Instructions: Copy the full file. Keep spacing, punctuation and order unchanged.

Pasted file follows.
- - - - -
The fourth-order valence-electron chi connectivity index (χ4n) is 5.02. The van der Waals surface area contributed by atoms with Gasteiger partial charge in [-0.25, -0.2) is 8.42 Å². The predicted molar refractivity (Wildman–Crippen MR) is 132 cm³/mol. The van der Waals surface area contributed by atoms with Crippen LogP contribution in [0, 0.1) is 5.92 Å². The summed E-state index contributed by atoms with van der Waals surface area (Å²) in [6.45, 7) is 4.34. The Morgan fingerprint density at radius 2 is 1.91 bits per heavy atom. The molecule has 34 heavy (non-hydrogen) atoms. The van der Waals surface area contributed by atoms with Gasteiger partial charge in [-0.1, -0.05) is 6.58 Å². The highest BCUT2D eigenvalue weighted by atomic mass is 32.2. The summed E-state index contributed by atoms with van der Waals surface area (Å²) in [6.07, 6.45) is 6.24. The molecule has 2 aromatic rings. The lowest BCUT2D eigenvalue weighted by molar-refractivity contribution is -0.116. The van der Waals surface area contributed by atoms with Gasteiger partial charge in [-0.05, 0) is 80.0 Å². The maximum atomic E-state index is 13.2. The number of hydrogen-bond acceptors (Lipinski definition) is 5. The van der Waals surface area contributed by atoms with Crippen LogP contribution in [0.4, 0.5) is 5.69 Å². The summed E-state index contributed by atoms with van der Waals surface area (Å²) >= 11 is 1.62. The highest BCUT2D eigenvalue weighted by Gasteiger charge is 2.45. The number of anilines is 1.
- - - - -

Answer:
The fourth-order valence-electron chi connectivity index (χ4n) is 5.02. The van der Waals surface area contributed by atoms with Gasteiger partial charge in [-0.25, -0.2) is 8.42 Å². The predicted molar refractivity (Wildman–Crippen MR) is 132 cm³/mol. The van der Waals surface area contributed by atoms with Crippen LogP contribution in [0, 0.1) is 5.92 Å². The summed E-state index contributed by atoms with van der Waals surface area (Å²) in [6.45, 7) is 4.34. The Morgan fingerprint density at radius 2 is 1.91 bits per heavy atom. The molecule has 34 heavy (non-hydrogen) atoms. The van der Waals surface area contributed by atoms with Gasteiger partial charge in [-0.1, -0.05) is 6.58 Å². The highest BCUT2D eigenvalue weighted by atomic mass is 32.2. The summed E-state index contributed by atoms with van der Waals surface area (Å²) in [6.07, 6.45) is 6.24. The molecule has 2 aromatic rings. The lowest BCUT2D eigenvalue weighted by molar-refractivity contribution is -0.116. The van der Waals surface area contributed by atoms with Gasteiger partial charge in [-0.05, 0) is 80.0 Å². The maximum atomic E-state index is 13.2. The number of hydrogen-bond acceptors (Lipinski definition) is 5. The van der Waals surface area contributed by atoms with Crippen LogP contribution in [0.4, 0.5) is 5.69 Å². The summed E-state index contributed by atoms with van der Waals surface area (Å²) >= 11 is 1.62. The highest BCUT2D eigenvalue weighted by Gasteiger charge is 2.45. The number of anilines is 1.